Russian interference in European politics
Project Name: Mark
Publication Date: September 20, 2017
RUSSIAN INTERFERENCE IN EUROPEAN POLITICS, IF LEFT UNCHECKED, MAY LEAD TO POLITICAL UPHEAVAL, UNREST AND POSSIBLY EVEN CONFLICT
Russian President, Vladimir Putin, is alleged to be using his friendship with the former German Chancellor, Gerhard Schröder, to ‘guarantee heightened Russian influence within the European Union at a time when Putin is losing faith with the Trump administration.’ The courting of Mr Schröder began by President Putin giving him a job running the Nord Stream 2 gas pipeline project shortly after he had lost his position to the current German Chancellor, Angela Merkel. He is now about to join the board of the Russian oil giant Rosneft, which the US put sanctions on during the summer. Germany’s shift towards allowing itself to be more influenced by Moscow is believed to be because of the failure of Washington to relax its sanctions against it. President Putin clearly believed that when President Trump assumed office that there would be a new dawn in terms of the relationship between the two countries. He had hoped that there would be a thawing of the previous frosty relationship which existed between him and President Obama, however it has not come to pass. Some of President Trump’s aides’ alleged links to Russia have made any sort of relationship almost impossible at the present time.
Russia has always exerted pressure on Europe and the Balkans through its supply of natural gas, however the recent arrival of US gas in Europe may mean that its large chunk of the EU market of 34% is going to be reduced and prices will have to fall as a result. However, President Putin wishes to reassure his European clients that Russia can give them a reliable and affordable supply thereby ensuring that they have energy security without being subject to Russian political influence. For Western European nations this is likely to be more palatable, however, Poland and other Balkan states which rely on the provision of gas from Russia are not likely to be convinced, as they have routinely been influenced by The Kremlin which, according to western intelligence analysts, is said to have affected decision making at a local level in these countries for more than a decade.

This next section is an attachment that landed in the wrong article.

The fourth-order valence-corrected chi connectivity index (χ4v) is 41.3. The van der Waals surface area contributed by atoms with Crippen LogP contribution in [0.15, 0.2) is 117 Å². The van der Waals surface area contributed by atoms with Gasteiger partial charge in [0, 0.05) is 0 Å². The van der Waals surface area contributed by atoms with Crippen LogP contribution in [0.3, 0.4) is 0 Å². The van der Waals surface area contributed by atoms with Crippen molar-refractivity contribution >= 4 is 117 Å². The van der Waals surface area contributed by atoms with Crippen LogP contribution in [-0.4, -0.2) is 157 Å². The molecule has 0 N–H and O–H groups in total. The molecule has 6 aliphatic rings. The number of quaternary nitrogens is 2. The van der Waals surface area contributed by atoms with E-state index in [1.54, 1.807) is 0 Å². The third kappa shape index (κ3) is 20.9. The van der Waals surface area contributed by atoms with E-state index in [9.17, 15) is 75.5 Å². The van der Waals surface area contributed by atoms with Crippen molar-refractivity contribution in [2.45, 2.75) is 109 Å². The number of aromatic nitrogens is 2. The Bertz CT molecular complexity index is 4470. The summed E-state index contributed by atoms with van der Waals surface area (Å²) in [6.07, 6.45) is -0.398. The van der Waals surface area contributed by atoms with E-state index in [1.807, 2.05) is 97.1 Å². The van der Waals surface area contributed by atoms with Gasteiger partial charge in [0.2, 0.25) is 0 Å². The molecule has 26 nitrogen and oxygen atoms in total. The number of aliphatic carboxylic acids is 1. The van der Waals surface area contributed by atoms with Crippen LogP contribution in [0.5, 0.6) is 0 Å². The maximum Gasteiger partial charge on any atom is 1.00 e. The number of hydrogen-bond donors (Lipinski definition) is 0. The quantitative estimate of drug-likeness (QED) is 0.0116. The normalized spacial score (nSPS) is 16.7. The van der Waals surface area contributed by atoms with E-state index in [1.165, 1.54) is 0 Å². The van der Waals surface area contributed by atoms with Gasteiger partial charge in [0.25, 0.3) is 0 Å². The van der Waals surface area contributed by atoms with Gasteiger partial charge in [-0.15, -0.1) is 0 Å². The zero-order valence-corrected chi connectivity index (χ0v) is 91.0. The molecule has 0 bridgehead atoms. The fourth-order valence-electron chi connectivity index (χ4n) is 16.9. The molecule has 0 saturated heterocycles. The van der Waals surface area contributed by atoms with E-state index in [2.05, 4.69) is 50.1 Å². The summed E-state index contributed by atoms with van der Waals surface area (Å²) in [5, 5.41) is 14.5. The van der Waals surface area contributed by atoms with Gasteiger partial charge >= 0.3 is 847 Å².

In response to Russian aggression in Ukraine, the US has suggested that it may arm Ukrainian forces, however this has apparently been received with equal amounts of alarm in Berlin as well as Moscow. The German government believes that such a move could destabilize the whole of Eastern Europe and has appeared to side with Moscow on the issue. The provision of liquefied gas and the ‘entente’ on the proposed reduction of Russian involvement in Ukraine has brought Russia and Germany into a position of understanding in terms of what is best for the stability of Europe and their own personal interests. Germany apparently may push for a relaxation of sanctions on Russia as a result and with the likely re-election of Chancellor Merkel and President Putin there may also be a whole relationship reset. The author of the UK Times article, Roger Boyes, believes that such a deal or deals with President Putin may be an ‘elephant trap,’ however there are others who would suggest that if there is any nation who knows how to deal with the Russians, after some very bitter experience, it is Germany.